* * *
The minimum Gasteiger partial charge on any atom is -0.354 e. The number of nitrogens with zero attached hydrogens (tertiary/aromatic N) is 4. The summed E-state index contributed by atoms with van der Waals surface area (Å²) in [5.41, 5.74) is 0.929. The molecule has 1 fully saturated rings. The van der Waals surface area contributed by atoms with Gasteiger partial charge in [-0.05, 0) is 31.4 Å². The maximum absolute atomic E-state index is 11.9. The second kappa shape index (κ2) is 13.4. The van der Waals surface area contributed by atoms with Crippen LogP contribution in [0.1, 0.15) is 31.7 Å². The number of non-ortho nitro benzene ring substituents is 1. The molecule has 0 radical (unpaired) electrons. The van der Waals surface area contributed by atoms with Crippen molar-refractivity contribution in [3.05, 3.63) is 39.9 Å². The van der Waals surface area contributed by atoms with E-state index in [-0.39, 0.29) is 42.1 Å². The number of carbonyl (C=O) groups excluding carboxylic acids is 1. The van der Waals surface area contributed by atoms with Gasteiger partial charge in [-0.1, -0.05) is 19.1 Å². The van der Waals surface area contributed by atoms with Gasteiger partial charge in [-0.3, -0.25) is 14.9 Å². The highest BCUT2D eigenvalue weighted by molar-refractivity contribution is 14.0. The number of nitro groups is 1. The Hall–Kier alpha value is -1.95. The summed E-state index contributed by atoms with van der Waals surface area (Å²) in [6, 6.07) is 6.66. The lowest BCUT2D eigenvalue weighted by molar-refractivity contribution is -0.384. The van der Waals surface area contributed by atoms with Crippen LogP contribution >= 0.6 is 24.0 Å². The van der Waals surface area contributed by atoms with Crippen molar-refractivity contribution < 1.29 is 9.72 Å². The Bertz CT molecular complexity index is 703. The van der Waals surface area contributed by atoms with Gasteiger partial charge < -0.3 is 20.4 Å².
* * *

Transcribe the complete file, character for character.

The minimum Gasteiger partial charge on any atom is -0.354 e. The number of nitrogens with zero attached hydrogens (tertiary/aromatic N) is 4. The summed E-state index contributed by atoms with van der Waals surface area (Å²) in [5.41, 5.74) is 0.929. The molecule has 1 fully saturated rings. The van der Waals surface area contributed by atoms with Gasteiger partial charge in [-0.05, 0) is 31.4 Å². The maximum absolute atomic E-state index is 11.9. The second kappa shape index (κ2) is 13.4. The van der Waals surface area contributed by atoms with Crippen LogP contribution in [0.1, 0.15) is 31.7 Å². The number of non-ortho nitro benzene ring substituents is 1. The molecule has 0 radical (unpaired) electrons. The van der Waals surface area contributed by atoms with Crippen molar-refractivity contribution in [3.05, 3.63) is 39.9 Å². The van der Waals surface area contributed by atoms with E-state index in [-0.39, 0.29) is 42.1 Å². The number of carbonyl (C=O) groups excluding carboxylic acids is 1. The van der Waals surface area contributed by atoms with Gasteiger partial charge in [-0.1, -0.05) is 19.1 Å². The van der Waals surface area contributed by atoms with Gasteiger partial charge in [-0.3, -0.25) is 14.9 Å². The highest BCUT2D eigenvalue weighted by molar-refractivity contribution is 14.0. The number of nitro groups is 1. The Hall–Kier alpha value is -1.95. The summed E-state index contributed by atoms with van der Waals surface area (Å²) in [6, 6.07) is 6.66. The lowest BCUT2D eigenvalue weighted by molar-refractivity contribution is -0.384. The van der Waals surface area contributed by atoms with Crippen LogP contribution >= 0.6 is 24.0 Å². The van der Waals surface area contributed by atoms with Crippen molar-refractivity contribution < 1.29 is 9.72 Å². The Bertz CT molecular complexity index is 703. The van der Waals surface area contributed by atoms with Gasteiger partial charge < -0.3 is 20.4 Å².